I discovered a neat bit of software last week. It’s called IOGraph and you can download it here for Windows, OSX or Linux. If you leave it running in the background, it will trace your mouse movements. It will also put a ‘blob’ where your mouse movement comes to a stop. The bigger the dot, the more time the mouse has been left in that position.

Although the intention for it was to be an artistic application, I had a slightly more scientific idea for it…

Windows vs OS X

I decided to do a little experiment. I ran IOGraph whilst using Windows XP, and whilst using Mac OS X (Snow Leopard) for around 20 mins each. I was using the same display (my 24” iMac screen), so the screen area had no bearing on the outcome. I stuck to ‘general’ usage – staying predominantly in my web browser, but also exploring the filesystem and launching documents/applications.

Here is the Windows XP graph:

Win XP

Of course, since I keep Firefox running windowed (a 24” browser window isn’t really necessary!) and roughly in the middle of my screen, this is where most of the mouse activity is. Also interesting to note is the activity to the bottom left of my screen. This is due to the start menu in the corner and the quick-launch icons I keep to the left of my taskbar.

The blobs near the top of the screen indicate where I have visited the menu bar of a particular application window. There seem to be more on the left, which makes sense, since this is where the common ‘File’, ‘Edit’ etc. commands are placed.

Let’s have a look at the OS X graph:


The first thing that you notice is that it is less busy towards the middle of the screen. You can ignore this for the most part, because it was likely due to the content of the individual websites that I visited being different in each case. However, the distribution does seem to be less concentrated in this graph.

This time, you will notice a lot of mouse movement to the bottom of the screen. This is because I rely on the dock for most of my navigation on my Mac. The most common applications are to the bottom left. I also keep folders in the bottom right of my dock. This explains the trails in those areas.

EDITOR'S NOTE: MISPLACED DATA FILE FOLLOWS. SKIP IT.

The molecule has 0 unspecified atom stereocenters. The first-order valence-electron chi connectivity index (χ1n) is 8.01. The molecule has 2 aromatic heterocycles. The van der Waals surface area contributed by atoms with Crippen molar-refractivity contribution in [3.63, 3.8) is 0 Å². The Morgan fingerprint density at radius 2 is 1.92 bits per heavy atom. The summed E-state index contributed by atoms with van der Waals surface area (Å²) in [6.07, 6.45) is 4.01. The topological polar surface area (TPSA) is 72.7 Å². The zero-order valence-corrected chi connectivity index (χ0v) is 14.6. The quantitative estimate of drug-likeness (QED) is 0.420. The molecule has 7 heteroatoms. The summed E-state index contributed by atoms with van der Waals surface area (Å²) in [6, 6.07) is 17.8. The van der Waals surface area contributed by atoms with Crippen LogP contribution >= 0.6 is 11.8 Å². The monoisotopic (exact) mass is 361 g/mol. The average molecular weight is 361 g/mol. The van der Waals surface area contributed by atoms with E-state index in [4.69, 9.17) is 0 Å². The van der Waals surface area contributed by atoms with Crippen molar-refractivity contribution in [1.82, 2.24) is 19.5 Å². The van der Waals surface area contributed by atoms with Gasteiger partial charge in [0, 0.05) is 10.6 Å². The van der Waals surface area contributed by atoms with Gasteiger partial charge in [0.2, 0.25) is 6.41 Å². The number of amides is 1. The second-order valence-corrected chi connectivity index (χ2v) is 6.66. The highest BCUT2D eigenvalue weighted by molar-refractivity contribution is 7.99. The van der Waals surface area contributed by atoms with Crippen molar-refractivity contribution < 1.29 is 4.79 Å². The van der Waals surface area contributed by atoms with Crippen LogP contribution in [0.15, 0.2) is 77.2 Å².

There is some activity to the top right of the screen, as this is where OS X’s Spotlight search function is located.


I attempted this mini-experiment with the hypothesis that it would highlight quite significantly the differences between the interfaces of the two operating systems. However, I was slightly surprised to see that the difference wasn’t as dramatic as I expected. One thing that may have helped the accuracy of the graphs is if a blob was recorded as a result of a click, rather than just a stopping point for your mouse.

OS X - 1.7 hours

The graph above is one taken from using OS X over a period of 1.7 hours. This longer time period highlights usage of the dock a little more clearly. Maybe a couple of hours usage on each OS would have given clearer results. However, I doubt they would have been different.

The most significant conclusion I can make from this is that my computing experience is largely centred around my web browser. And I am fairly sure this is an increasingly common trend. Whereas over 10 years ago, the internet browser was just another application to be used only when required, now the browser is integral to the whole concept of ‘using a computer’.

Since I use similarly configured Firefox browsers on both OS X and XP, this means that my mouse activity will largely be the same on either operating system for the core portion of my computing. I keep RSS feeds on my bookmarks toolbar at the top of the window – which explains a lot of those upper blobs common to both graphs. I manage tabs in this part of the browser window too.

This raises an important thought to take away. Web browsers are taking up an increasing proportion of our total computer usage time. With the concept of ‘cloud computing’ being explored to a greater extent in the near future (where programs are browser based rather than being a separate application stored on your hard drive), this trend is set to continue.

Does this mean user interface differences between operating systems is becoming less relevant? I’d hazard a yes. It might even point to the web browser becoming completely integrated with the operating system. Your desktop could become just a big browser window!